It’s just that we would sure appreciate a little recognition every now and then, wouldn’t we, fellow low-lifes? Just a little. Just a phone call from the mayor, saying “Jamie, I LOVED that headline over the story about my indictment.” Or how about adding a Use of White Space category to the Pulitzer Prizes? Or how about having a chance at that $5,000 Lee Enterprises award, WHOOPS, I better delete that last one.
As it is, the only recognition we get is from each other in the form of “Nice design, dude,” or from our superiors in the form of, “Get your ass in here and let’s talk about that spelling error.”

Such a lonely, unappreciated life it is on the copy desk. I don’t even know why I have a telephone here. Every time it rings, I know it’s my mother.

She’s not entirely clear what I do here.

Jamie Kelly is a columnist and copy editor at the Missoulian in Missoula, Mont. He can be reached at (406) 523-5254 or at jkelly@missoulian.com.


Catherine visited good ol' Utah after our California adventure. (Ugh, that was bad. As in, the use of "California adventure," not the actual trip.)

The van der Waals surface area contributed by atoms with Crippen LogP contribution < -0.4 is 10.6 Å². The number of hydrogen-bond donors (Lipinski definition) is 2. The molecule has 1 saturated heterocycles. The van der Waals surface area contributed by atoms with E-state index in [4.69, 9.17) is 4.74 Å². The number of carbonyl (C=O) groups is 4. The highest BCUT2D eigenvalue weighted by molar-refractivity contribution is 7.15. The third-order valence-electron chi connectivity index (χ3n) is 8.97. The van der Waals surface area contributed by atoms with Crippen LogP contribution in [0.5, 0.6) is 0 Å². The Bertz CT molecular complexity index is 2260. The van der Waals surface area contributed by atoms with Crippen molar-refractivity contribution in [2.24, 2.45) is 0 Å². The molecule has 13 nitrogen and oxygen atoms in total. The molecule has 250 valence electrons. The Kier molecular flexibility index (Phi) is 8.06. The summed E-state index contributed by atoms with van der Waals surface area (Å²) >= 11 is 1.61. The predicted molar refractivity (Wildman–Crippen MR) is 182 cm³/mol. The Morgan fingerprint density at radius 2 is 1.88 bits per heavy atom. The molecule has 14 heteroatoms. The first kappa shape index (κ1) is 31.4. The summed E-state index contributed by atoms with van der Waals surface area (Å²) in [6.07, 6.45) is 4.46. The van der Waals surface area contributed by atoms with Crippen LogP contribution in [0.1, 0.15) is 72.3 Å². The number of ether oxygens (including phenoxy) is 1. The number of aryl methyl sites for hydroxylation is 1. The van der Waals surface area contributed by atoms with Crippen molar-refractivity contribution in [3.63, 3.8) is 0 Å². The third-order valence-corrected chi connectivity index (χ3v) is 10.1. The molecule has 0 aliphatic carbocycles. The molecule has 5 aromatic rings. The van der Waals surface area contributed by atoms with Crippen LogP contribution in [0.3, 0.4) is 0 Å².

At Temple Square.

At Bridal Veil Falls.

At Sammy's with Bobby. Ha. 

At Sammy's with Jessica.

And then Catherine left (thanks for booking a 5:50 a.m. flight buddy. I appreciate it.) and we had a bonfire. Not because she left, just coincidentally.

OK, so this is what we did at the bonfire because, well, we didn't have any beer. (Nor do we ever, cuz, you know, we don't need it.) We shake our heads back and forth really fast, relaxing our faces. It was quite the experience. 

P.S. There were more people at the bonfire than just me and Jessica, but their pictures weren't as awesome as me and Jessica's, you don't know them, or I didn't get pictures of them in the first place. There ya go. 

The Vacation: Part IV


Catherine opted to stay at Grandma's, so me and Stevie went to the beach. Which one? Sunset, I think. We wanted to try out Huntington, but, you know, it was getting late. It was hecka windy, too, so we watched the windsurfers and ate cherries and bought a T-shirt and headed back through the wonderful L.A. traffic. 

Me and Cath got silhouettes done at Disneyland, so when we got back to Grandma's we had to put them next to Grandma's that she had done when she was young. 
Left to right: Elizabeth, Grandma Deon, Catherine.

We left Friday morning. I wish we could've stayed longer. 

Yep, it was a good trip.

The Vacation: Part III